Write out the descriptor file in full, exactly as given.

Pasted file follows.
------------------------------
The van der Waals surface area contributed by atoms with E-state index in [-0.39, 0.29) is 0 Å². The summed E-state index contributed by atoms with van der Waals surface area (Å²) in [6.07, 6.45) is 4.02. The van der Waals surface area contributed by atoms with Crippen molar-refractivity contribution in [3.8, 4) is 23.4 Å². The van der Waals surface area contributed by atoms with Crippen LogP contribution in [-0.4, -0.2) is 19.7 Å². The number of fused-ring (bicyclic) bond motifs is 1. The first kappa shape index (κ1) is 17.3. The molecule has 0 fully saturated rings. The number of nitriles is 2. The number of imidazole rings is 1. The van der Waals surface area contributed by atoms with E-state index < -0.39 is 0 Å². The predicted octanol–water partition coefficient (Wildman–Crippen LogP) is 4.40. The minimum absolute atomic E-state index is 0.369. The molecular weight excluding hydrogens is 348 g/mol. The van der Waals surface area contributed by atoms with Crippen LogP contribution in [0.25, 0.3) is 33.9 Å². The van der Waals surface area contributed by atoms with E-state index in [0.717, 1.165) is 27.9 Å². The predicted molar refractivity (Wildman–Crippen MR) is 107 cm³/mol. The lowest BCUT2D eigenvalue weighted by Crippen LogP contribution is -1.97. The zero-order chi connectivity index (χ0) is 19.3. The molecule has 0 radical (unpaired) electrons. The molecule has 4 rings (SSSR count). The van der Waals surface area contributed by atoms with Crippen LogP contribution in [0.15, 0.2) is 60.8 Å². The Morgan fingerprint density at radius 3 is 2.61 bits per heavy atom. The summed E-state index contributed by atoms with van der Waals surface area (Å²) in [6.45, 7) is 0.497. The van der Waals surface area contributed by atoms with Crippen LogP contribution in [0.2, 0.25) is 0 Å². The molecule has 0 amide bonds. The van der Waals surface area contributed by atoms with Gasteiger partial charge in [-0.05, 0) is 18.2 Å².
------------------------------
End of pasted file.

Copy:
The van der Waals surface area contributed by atoms with E-state index in [-0.39, 0.29) is 0 Å². The summed E-state index contributed by atoms with van der Waals surface area (Å²) in [6.07, 6.45) is 4.02. The van der Waals surface area contributed by atoms with Crippen molar-refractivity contribution in [3.8, 4) is 23.4 Å². The van der Waals surface area contributed by atoms with Crippen LogP contribution in [-0.4, -0.2) is 19.7 Å². The number of fused-ring (bicyclic) bond motifs is 1. The first kappa shape index (κ1) is 17.3. The molecule has 0 fully saturated rings. The number of nitriles is 2. The number of imidazole rings is 1. The van der Waals surface area contributed by atoms with E-state index < -0.39 is 0 Å². The predicted octanol–water partition coefficient (Wildman–Crippen LogP) is 4.40. The minimum absolute atomic E-state index is 0.369. The molecular weight excluding hydrogens is 348 g/mol. The van der Waals surface area contributed by atoms with Crippen LogP contribution in [0.25, 0.3) is 33.9 Å². The van der Waals surface area contributed by atoms with E-state index in [0.717, 1.165) is 27.9 Å². The predicted molar refractivity (Wildman–Crippen MR) is 107 cm³/mol. The lowest BCUT2D eigenvalue weighted by Crippen LogP contribution is -1.97. The zero-order chi connectivity index (χ0) is 19.3. The molecule has 0 radical (unpaired) electrons. The molecule has 4 rings (SSSR count). The van der Waals surface area contributed by atoms with Crippen LogP contribution in [0.15, 0.2) is 60.8 Å². The Morgan fingerprint density at radius 3 is 2.61 bits per heavy atom. The summed E-state index contributed by atoms with van der Waals surface area (Å²) in [6.45, 7) is 0.497. The van der Waals surface area contributed by atoms with Crippen LogP contribution in [0.2, 0.25) is 0 Å². The molecule has 0 amide bonds. The van der Waals surface area contributed by atoms with Gasteiger partial charge in [-0.05, 0) is 18.2 Å².